Wednesday 24 March; Leiden Richard Healey 'A Lego Universe? The Physical Construction of the world’



Time: 17.00h
Location:  ‘Kamerlingh Onnes building’ of Leiden University,
Steenschuur 25, Leiden.

The lecture will be followed by a reception, at 18.00h.

For further information, visit the following websites:  or; or contact Mieke Schutte, Lorentz Center (+31-71-5275404; or Johan Kwantes, NIAS (+31-70-5122700;

What is everything made of? For millennia, philosophers and scientists have approached this question by different methods and proposed different answers. Many philosophers today look to square their answers with a popular conception of physical science as a successful, though unfinished, search for the ultimate building blocks of the world. But the details of recent physics suggest an alternative view.

Against the popular conception, Richard Healey will argue that current physical theories do not present us with clear candidates for ultimate building blocks, even though the aim of finding such building blocks (shared with the ancient Greeks) has often motivated scientific progress. Physicists model an object’s constituents in a fascinating variety of different ways that do not conform to any unified principles of composition. It is hard to say what objects their fundamental theories describe. When physics does successfully analyze a system into parts, it conforms to Einstein’s remarks: ‘ “Being” is always something which is mentally constructed by us... The justification of the constructs, which represent “reality” for us, lies alone in their quality of making intelligible what is sensorily given’.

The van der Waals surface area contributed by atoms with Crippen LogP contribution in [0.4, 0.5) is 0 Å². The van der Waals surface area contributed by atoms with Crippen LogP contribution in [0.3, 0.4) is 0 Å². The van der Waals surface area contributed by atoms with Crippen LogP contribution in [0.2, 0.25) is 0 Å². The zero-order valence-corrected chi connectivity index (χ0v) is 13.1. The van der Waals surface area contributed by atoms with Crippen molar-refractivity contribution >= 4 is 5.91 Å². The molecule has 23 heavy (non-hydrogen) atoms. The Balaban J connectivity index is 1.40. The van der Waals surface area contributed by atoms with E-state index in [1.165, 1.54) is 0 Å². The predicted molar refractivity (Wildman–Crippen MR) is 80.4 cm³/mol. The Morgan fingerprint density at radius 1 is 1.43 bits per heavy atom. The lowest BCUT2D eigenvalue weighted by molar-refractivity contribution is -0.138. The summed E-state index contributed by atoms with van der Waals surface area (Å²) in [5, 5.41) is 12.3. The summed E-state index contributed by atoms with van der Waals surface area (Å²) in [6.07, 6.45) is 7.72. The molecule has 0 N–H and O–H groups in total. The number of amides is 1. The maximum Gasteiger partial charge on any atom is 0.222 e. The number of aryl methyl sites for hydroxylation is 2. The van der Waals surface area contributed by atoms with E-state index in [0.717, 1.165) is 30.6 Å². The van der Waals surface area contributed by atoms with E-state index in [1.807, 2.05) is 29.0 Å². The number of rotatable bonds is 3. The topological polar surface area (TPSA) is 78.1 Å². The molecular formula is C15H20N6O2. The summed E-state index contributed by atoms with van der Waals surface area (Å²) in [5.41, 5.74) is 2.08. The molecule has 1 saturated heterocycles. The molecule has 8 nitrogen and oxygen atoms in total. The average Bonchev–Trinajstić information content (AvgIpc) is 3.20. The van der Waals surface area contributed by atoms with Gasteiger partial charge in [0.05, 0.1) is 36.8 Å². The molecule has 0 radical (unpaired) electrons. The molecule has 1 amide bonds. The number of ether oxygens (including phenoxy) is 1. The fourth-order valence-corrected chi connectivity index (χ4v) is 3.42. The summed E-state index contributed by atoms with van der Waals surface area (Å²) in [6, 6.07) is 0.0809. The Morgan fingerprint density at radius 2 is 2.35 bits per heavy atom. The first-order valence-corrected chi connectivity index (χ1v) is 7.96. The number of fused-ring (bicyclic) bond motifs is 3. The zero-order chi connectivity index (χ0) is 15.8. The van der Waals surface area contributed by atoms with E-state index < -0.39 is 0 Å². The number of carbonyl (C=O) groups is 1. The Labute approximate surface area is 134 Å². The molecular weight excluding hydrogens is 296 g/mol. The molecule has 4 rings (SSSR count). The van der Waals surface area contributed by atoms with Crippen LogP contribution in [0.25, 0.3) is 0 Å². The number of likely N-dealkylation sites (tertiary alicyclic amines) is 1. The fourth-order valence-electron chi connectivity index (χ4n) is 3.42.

The Speaker  
Richard Healey is Professor of Philosophy at the University of Arizona. He has an impressive track record in the philosophy of science and metaphysics. A continuing aim of his research is to shed light on topics such as holism, realism, time and causation. His latest research project “Physics without Building Blocks” is currently supported by the US National Science Foundation. In pursuing it Healey explores the relations between physics and metaphysics from a broadly pragmatist perspective.

Richard Healey has published numerous papers in philosophy and physics journals, authored two books, and edited two other volumes. In his first book, The Philosophy of Quantum Mechanics, he developed an approach toward the understanding of quantum theory, according to which the theory portrays a non-separable world. For his second book, Gauging What’s Real: the Conceptual Foundations of Contemporary Gauge Theories, he received the Lakatos Award in 2008, for an outstanding contribution to the philosophy of science. In the summer of 2009 he was a visiting Templeton Research Fellow at the Institute for Quantum Optics and Quantum Information of the Austrian Academy of Sciences (Vienna, Austria), and in the Fall of 2009 he was invited for two months at the Perimeter Institute for Theoretical Physics (Waterloo, Ontario). Earlier in 2010, he was a visiting Research Fellow at the University of Sydney (Australia), to deliver a series of weekly seminars on “Physics without Building Blocks”.